cause. In the drier west, human wood harvesting and overgrazing by livestock are probably more important. The grazinglands of northern China, although vast, are a threatened resource. More detailed descriptions of the topography and vegetation of each region of the northern grasslands appear below.
The three provinces of the Northeast (previously known as Manchuria)—Heilongjiang, Jilin, and Liaoning—account for about 5% of the northern grasslands (Map 1-3). The relatively high rainfall, dense human population, and intensive development of this region have converted most grasslands to farmlands, leaving only the northern and western borders as grazinglands. In these provinces, elevations are higher in the north than in the south and fall sharply from the Daxinganling [Great Hinggan] Mountains in the west, onto the Manchurian plain in the east. In the northernmost province of Heilongjiang, the Xiaoxinganling [Lesser Hinggan] and Yilehuli mountains exceed 1000 m, creating a topography of rolling hills, pock-marked by alkali basalts of recent volcanic origin. Three major east-flowing rivers empty onto the Sanjiang Plain at the northeastern tip of the province, forming a low-lying swampy delta. The Songnen Plain, a faultbound depression in central Heilongjiang, is the northern extension of the huge North China Plain. The southeast mountainous area is defined by the active Tan Lu. fault, whose uplift produced the Changbai Mountain range that ends as a peninsula into the Bohai Sea. The Songnen and Sanjiang Plains have been formed by subsidence, whereas recent uplifting along active faults has produced the mountain ranges bordering these depressions. During the Pleistocene, alluvial deposits developed along the flanks of the depressions and lacustrine deposits formed in the central areas of the plains. The geology of Jilin Province is closely related to that of Heilongjiang. Central Jilin contains the southern extension of the Songnen Plain, bounded on the west by the Daxinganling and the east by the Changbai Mountains. Liaoning, the southernmost of the three provinces, faces southward to the Bohai Sea. Eastern Liaoning is dominated by the Changbai Mountains, whose western boundary is marked by the active, strike-slip, Tan Lu fault. The Songliao Plain stretches into the center of the province and steps up gradually westward to the Mongolian Plateau.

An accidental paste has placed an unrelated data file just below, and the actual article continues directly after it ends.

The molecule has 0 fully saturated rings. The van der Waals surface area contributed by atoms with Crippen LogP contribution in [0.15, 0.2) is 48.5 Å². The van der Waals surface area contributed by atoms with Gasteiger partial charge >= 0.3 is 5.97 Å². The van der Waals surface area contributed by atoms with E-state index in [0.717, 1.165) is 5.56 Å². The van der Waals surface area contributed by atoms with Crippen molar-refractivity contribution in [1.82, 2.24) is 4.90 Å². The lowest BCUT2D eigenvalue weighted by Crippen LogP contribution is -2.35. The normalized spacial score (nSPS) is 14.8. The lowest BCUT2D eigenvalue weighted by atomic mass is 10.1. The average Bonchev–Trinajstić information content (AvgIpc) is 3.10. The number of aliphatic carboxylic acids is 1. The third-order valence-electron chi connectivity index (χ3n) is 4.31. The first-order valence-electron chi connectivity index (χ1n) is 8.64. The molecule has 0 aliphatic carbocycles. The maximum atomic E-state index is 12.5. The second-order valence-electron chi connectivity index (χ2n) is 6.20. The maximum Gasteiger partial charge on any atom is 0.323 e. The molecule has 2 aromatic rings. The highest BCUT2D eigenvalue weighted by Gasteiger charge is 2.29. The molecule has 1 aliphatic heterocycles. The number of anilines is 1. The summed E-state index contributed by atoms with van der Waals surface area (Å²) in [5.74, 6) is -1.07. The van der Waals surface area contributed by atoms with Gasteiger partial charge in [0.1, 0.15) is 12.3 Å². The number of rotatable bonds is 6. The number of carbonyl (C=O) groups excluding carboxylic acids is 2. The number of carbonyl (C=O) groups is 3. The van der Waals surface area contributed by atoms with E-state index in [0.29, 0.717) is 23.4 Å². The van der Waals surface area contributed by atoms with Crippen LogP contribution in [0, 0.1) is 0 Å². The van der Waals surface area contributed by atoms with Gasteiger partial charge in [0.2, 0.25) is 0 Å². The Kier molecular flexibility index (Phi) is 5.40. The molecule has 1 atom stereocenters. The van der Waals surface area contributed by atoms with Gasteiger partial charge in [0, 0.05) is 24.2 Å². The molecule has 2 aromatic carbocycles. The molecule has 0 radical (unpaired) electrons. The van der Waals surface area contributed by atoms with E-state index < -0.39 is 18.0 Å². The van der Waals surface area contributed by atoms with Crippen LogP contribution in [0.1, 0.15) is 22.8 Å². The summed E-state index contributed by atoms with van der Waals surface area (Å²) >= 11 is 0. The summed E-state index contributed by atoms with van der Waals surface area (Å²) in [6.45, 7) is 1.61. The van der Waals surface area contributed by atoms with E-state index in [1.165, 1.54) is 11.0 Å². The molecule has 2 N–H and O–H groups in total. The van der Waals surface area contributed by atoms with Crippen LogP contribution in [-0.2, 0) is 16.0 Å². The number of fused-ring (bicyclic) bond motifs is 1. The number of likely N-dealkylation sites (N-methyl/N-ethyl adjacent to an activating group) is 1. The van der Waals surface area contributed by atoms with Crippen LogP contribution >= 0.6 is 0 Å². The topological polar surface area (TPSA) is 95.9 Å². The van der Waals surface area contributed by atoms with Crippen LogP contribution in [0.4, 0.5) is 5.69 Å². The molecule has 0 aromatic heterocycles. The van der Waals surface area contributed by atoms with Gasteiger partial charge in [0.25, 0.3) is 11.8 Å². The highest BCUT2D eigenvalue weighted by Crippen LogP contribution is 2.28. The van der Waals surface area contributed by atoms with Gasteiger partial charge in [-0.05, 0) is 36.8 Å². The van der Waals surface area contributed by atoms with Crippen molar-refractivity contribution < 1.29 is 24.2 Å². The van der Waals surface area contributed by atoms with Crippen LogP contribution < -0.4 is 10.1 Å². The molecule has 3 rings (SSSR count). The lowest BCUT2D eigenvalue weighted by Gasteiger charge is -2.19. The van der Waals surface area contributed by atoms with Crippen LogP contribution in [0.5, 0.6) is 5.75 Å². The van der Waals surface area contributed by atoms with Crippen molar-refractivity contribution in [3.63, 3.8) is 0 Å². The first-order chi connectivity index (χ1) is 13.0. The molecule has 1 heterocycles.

The "forest steppe" of western Manchuria is distinguished from the "typical steppe" in neighboring Inner Mongolia by its higher rainfall (350–600 mm), dark chernozem soils, and higher productivity. The dominant grasses of the Northeast are Stipa grandis and Aneurolepidium chinense, commonly called ''sheepgrass" [yangcao]. Even as late as the Qing Dynasty (1644–1911), this area was heavily forested, although recent immigration and development have greatly reduced natural vegetation of all types and caused serious soil erosion.